Think he starts talking about it around the 47:10 mark
  • 4 1
 @anchoricex: "a lot of folks also dont understand that the variance in courses severely injured lots of riders. The slopestyle athletes "

I wouldn't say the variance is what hurt the athletes but rather the absurdity of said different features and as you pointed out, it was up to the different build crews to get it right. I remember this coming up a lot during the 2010 crankworx with the massive drop with a sort of hip landing that Zink 360ed and Montgomery tailwhipped. So many people got destroyed on that.

You're right though, having a consistent build leads to better features thus less injuries but to bring any event to the next level, in this case into the Olympics and as a world-wide certified series, the features need to be as consistent as possible for each level of competition.
  • 1 0
 @scott-townes: yeah ik, i'm sadly just dreaming here, would love to see a throw back event though, that would be sick, one comp on old style features instead of the new stuff
  • 1 0
 @Bikerdude137: the circus has what you're looking for. The days of rinky dink features are behind us and I think it's definitely better this way. That sky totter was kind of dumb. What kind of tricks do you expect to see off something like that?
  • 1 0
 @nickel: i just liked the creativity of it, although i will admit that this wouldn't work nowadays just because of the nature of slopestyle, the riders back then weren't pulling the kind of tricks they do nowadays, these features wouldn't work with the things those guys do now
  • 10 0
 So wild to look back on the early days. I was in college then and definitely had the thoughts "hey I've got spins and tailwhips and sometimes barspins" while seeing pro riding like it was something actually attainable.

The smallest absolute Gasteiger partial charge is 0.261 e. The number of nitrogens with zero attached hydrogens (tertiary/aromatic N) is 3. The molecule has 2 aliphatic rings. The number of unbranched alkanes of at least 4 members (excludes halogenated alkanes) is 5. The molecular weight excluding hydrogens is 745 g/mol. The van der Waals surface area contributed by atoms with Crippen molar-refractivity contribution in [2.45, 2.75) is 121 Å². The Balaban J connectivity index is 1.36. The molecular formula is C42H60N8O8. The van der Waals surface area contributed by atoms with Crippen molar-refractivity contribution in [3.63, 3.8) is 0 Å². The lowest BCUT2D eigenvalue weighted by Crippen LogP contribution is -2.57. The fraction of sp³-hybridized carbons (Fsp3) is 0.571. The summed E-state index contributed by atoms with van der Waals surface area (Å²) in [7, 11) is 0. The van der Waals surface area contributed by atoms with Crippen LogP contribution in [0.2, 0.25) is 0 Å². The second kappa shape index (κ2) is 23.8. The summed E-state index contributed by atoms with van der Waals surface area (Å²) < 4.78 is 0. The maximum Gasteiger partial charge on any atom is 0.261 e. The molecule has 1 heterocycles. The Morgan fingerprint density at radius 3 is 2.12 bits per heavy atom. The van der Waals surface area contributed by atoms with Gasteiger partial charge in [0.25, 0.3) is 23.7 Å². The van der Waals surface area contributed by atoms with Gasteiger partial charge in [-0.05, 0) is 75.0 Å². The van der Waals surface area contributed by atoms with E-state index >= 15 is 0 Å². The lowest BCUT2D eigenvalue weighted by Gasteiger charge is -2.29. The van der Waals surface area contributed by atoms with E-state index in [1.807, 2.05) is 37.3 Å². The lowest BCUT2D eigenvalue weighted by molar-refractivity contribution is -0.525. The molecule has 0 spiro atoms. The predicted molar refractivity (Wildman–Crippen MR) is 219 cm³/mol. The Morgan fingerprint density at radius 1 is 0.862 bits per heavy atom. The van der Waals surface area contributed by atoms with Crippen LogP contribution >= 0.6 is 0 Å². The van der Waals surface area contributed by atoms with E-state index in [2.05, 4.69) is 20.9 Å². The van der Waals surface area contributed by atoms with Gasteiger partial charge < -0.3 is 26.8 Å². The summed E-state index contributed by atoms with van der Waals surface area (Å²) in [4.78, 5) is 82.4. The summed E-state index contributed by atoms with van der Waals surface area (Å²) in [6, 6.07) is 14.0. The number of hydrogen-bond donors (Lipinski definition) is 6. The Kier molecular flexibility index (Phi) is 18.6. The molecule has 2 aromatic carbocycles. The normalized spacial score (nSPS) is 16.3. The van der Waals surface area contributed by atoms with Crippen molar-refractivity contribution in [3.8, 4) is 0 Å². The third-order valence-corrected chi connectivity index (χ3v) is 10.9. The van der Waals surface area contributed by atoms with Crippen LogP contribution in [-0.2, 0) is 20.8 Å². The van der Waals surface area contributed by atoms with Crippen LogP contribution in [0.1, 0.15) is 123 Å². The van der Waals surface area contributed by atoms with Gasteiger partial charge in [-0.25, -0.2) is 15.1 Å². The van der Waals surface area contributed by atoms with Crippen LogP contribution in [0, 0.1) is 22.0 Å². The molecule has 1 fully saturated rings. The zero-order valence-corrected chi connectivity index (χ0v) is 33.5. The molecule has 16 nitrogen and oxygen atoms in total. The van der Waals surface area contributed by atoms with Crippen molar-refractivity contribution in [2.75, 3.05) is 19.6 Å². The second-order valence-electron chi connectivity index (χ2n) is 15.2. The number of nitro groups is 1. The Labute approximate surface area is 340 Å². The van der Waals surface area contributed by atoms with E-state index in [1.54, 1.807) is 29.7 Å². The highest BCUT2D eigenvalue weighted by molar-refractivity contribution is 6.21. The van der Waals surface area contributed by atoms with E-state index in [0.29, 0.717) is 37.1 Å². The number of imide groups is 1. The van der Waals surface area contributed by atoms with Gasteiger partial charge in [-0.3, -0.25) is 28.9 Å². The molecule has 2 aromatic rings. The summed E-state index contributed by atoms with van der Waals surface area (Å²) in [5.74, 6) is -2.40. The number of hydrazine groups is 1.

Fast forward only a few years and slope guys are making this sport look more video games than Matt Hoffman's Pro BMX. The progression is unreal.
  • 5 0
 Timo overshooting the jump in 04 was a truly horrific crash. I also remember that Paul Bas was running v brakes that year and the pads got stuck in the wheel when he destroyed it on the last jump. The best thing we saw all weekend was Cedric Gracia sitting up and kissing both his biceps half way down the Garbonzo DH race, which he won by a large margin.
  • 6 0
 Whatever happened to Lance McDermott? a quick stalk suggests hes not ridden professionally for a while, but he was everywhere in the mid-late 00's
  • 2 0
 He had a bad injury and went back to BMX for a bit I think. Probably struggled to get up to speed as tricks really exploded? Good question!
  • 1 0
 I first met Lance McDermott when he rode Cowans Jam on a 24" (frowned upon at the time by the US riders) and killed it there, was popping flares at teh quarter at the end of the course. Then got sponsored by Saracen, big deal, salary, van etc.. them a month later broke his leg badly and was hardly seen again on the MTB circuit. Was a real nice kid, just had a spot of bad luck at the beginning of his career.
  • 6 0
 Lance McDermott frontie king. Also rip Kyle ebbett. Miss the old slope days
  • 4 0
 Paul Bas coming out of nowhere and Darren B's 3 drop are the iconic ones for me.
  • 4 0
 The riding has gotten progressively better and the partying has gotten progressively worse.
  • 2 1
 Can someone point out were Paul Bass did his big trick? I want to see it. My 2010 Kona Bass just died yesterday, and I am feeling morose (The "creak" was actually a crack across the bottom bracket) *sob* Thank you.
  • 4 0
 Whatever happened to Boyko? Did he ever compete after he left Norco?
  • 3 0
 so crazy to see Semenuk and Rheeder where such good friends and then had huge rivalry haha
  • 2 2
 I know Emil is crazy and his style is amazing (as is Brett's) but for me, Rogatkin's run in 2018 is the best yet. Just banger after banger—he threw an extra rotation or trick into absolutely everything and seemed like he was barely hanging on the whole time. Amazing stuff
  • 3 0
 They should have never stopped the pop-punk soundtracks for these lol
  • 2 0
 Didn't remember you could chose your line during early crankworx
  • 2 0
 Seeing that Marzocchi tent in the 2004 video. RIP.
  • 3 2
 Sam Pilgrim is such a good rider, shame he's been reduced to touring Europe with his teenage girl gang
  • 1 0
 I was there in 2010, and that course was ludicrous.
  • 1 0
 "Lance McDermit".... come on man
  • 1 0
 Whatever happened to Boyko?
  • 1 0
 This was great.....thanks for compiling PB